Tyler Robbins Fitness

Tyler Robbins has his B.Sc. in Biochemistry: Pre-Medical, is a Certified Strength and Conditioning Specialist (CSCS) through the National Strength and Conditioning Association (NSCA), is certified through USA Weightlifting, and a CrossFit Level 2 Trainer.

Day 109 - Your Guide to Sets and Reps (Recovery Time Too!)

Any training program should begin first and foremost with setting a goal or goals. Last year, I blogged a 7-step approach to program design. If interested, you can start here with Step 1: Needs Analysis

If you want a quick, straight to the point guide to sets and reps, refer to the image above, while I explain each "Training Goal" below, along with applications of each.

To begin, however, as I said before, you should start at square one, and decide on what your training goals are. Secondly, you should determine either your 1RM (1-rep maximum) or 10RM. If you look around online, you can find many different ways of calculating such a thing. You can choose to either test yourself to determine your 1 or 10-rep maximum, or you can try various testing procedures to estimate your 1RM or 10RM.

Testing your rep maximums is not necessarily imperative, but it can be helpful to accurately choose proper resistance to hone in on your repetition goals listed in the table above.

If you decide to calculate your 1RM, you can then follow this table to aim for specific reps:

%1RM - Number of Repetitions Allowed
100 - 1
95 - 2
93 - 3
90 - 4
87 - 5
85 - 6
83 - 7
80 - 8
77 - 9
75 - 10
70 - 11
67 - 12
65 - 15

So, a quick example on how to use this table: If you can bench press 250 pounds 1 time, you should use 218 pounds for 5 reps. Make sense? Good, let's move on.

What training goal should I aim for?

Hard to say, that is usually up to the individual, but for most folks who are just looking to "get in shape", usually the hypertrophy and muscular endurance categories are mostly used. Both of these categories allow for a fair amount of strength increase, but also allows folks to burn calories, etc.

Strength training and power training (for the most part) is targeted for specific sports and athletic performance. Not only that, but as I will explain later, strength and power training repetition goals should only be used by experienced resistance-trained individuals, done with safe, proper, equipment, monitored by a certified strength and conditioning specialist, and be performed as "core exercises".

Strength vs. Power Training

I don't intend on making this a science lesson, so I will do my best to explain this in simple terms. Strength is the amount of force a muscle or muscles can generate to move a load or weight. For example, an individual may be able to max out their bench press at 250 pounds. By lifting that 250 pounds, once, they can generate a lot of strength to move the weight up one time, but the repetition may be slow.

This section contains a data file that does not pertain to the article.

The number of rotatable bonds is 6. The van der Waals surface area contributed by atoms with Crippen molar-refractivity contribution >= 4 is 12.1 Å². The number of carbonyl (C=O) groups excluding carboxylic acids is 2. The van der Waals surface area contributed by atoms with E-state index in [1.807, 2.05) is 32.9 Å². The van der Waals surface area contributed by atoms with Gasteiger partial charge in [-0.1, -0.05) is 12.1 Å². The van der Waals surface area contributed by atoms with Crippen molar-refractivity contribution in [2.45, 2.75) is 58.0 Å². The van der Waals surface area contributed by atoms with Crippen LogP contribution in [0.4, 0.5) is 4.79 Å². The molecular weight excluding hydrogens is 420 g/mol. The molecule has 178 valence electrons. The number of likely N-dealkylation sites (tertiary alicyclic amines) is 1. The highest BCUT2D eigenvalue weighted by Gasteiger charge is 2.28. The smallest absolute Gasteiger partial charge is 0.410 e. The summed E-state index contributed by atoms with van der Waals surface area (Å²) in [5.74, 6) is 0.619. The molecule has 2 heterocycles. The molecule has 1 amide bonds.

Power, on the other hand, is being able to generate force at a much higher rate. For example, an individual who can bench press 250 pounds, 1 time, would want to drop down in weight, in order to press the weight at a faster rate.

Strength training can be valuable in many facets of athletics, however, in many cases, power is far more valuable to perform better. Let me use this example, because of the recent events at the 2012 London Olympics. Usain Bolt has very strong legs. I am assuming he uses strength training to make his legs strong. Having said that, there are many individuals who have just as strong, if not stronger legs than he does.

The difference here, is his ability to generate force, or power. He is able to generate a tremendous amount of power to propel himself down the track.

"Core" vs. "Assistance" Exercises

Strength and power repetition ranges are intended to be done by "core exercises". A core exercise is one that recruits one or more large muscle areas (chest, shoulder, back, hip, thigh), involve two or more primary joints, and receive priority when one is selecting exercises because of their direct application to sport.

"Assistance exercises" on the other hand, usually recruit smaller muscle areas (upper arm, abdonminals, calf, neck, forearm, lower back, or anterior lower leg), involve only one primary joint, and are considered less important to improving sport performance.

Summary:

Strength - High-load, low-repetition training to improve overall strength of the muscle(s) being trained. Should mainly be targeted by "core exercises". Long periods of rest between sets to allow full recovery of muscle fibers in order to produce maximum amount of force every subsequent set.

Power - High-load, low-repetition training similar to strength training but designed to increase the overall explosiveness of the muscles. Also designed to be targeted by "core exercises" only. Also intended to have long periods of rest between sets to promote full recovery.

Hypertrophy - Higher repetition goals when compared to strength or power training. Shorter breaks as well, as the intention is to cause a higher metabolic demand in the muscle fibers to promote muscular growth.

Muscular Endurance - Low rest periods, higher rep goals, lower loads. Ideally used to improve the aerobic efficiency of the muscle fibers. Should be used by endurance athletes to improve muscular efficiency. Not intended to improve overall strength or power, however.

Quote of the day:
"The more I want to get something done, the less I call it work."
~ Richard Bach